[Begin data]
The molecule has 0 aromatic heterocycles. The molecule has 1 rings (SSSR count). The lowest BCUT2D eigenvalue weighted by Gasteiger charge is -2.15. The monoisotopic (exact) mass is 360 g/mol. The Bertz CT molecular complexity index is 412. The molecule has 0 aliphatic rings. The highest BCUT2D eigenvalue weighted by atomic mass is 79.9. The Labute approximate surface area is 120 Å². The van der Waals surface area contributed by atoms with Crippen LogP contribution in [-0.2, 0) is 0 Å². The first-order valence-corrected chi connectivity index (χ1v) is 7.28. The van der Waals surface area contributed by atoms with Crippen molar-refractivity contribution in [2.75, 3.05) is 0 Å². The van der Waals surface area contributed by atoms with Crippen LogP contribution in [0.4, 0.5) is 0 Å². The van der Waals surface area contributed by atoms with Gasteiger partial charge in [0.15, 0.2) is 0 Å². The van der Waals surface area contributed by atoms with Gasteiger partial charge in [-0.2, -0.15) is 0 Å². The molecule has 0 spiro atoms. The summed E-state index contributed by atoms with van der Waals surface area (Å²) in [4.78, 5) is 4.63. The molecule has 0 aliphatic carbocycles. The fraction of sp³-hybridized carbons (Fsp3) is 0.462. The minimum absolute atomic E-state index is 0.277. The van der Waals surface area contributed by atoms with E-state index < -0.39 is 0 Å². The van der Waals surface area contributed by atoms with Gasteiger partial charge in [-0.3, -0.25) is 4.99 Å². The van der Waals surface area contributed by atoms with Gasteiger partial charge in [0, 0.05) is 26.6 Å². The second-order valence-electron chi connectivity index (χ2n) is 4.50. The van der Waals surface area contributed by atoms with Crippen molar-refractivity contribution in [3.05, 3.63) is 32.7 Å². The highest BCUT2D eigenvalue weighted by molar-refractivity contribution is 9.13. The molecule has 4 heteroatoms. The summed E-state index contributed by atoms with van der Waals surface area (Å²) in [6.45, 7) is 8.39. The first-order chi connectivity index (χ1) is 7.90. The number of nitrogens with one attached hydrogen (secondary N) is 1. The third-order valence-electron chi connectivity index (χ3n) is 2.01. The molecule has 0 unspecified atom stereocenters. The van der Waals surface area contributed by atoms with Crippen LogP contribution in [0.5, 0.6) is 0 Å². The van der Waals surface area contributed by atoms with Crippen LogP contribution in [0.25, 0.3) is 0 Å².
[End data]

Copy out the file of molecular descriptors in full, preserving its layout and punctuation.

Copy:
The molecule has 0 aromatic heterocycles. The molecule has 1 rings (SSSR count). The lowest BCUT2D eigenvalue weighted by Gasteiger charge is -2.15. The monoisotopic (exact) mass is 360 g/mol. The Bertz CT molecular complexity index is 412. The molecule has 0 aliphatic rings. The highest BCUT2D eigenvalue weighted by atomic mass is 79.9. The Labute approximate surface area is 120 Å². The van der Waals surface area contributed by atoms with Crippen LogP contribution in [-0.2, 0) is 0 Å². The first-order valence-corrected chi connectivity index (χ1v) is 7.28. The van der Waals surface area contributed by atoms with Crippen molar-refractivity contribution in [2.75, 3.05) is 0 Å². The van der Waals surface area contributed by atoms with Crippen LogP contribution in [0.4, 0.5) is 0 Å². The van der Waals surface area contributed by atoms with Gasteiger partial charge in [0.15, 0.2) is 0 Å². The van der Waals surface area contributed by atoms with Gasteiger partial charge in [-0.2, -0.15) is 0 Å². The molecule has 0 spiro atoms. The summed E-state index contributed by atoms with van der Waals surface area (Å²) in [4.78, 5) is 4.63. The molecule has 0 aliphatic carbocycles. The fraction of sp³-hybridized carbons (Fsp3) is 0.462. The minimum absolute atomic E-state index is 0.277. The van der Waals surface area contributed by atoms with E-state index < -0.39 is 0 Å². The van der Waals surface area contributed by atoms with Gasteiger partial charge in [-0.3, -0.25) is 4.99 Å². The van der Waals surface area contributed by atoms with Gasteiger partial charge in [0, 0.05) is 26.6 Å². The second-order valence-electron chi connectivity index (χ2n) is 4.50. The van der Waals surface area contributed by atoms with Crippen molar-refractivity contribution in [3.05, 3.63) is 32.7 Å². The highest BCUT2D eigenvalue weighted by molar-refractivity contribution is 9.13. The molecule has 4 heteroatoms. The summed E-state index contributed by atoms with van der Waals surface area (Å²) in [6.45, 7) is 8.39. The first-order chi connectivity index (χ1) is 7.90. The number of nitrogens with one attached hydrogen (secondary N) is 1. The third-order valence-electron chi connectivity index (χ3n) is 2.01. The molecule has 0 unspecified atom stereocenters. The van der Waals surface area contributed by atoms with Crippen LogP contribution in [0.5, 0.6) is 0 Å². The van der Waals surface area contributed by atoms with Crippen LogP contribution in [0.25, 0.3) is 0 Å².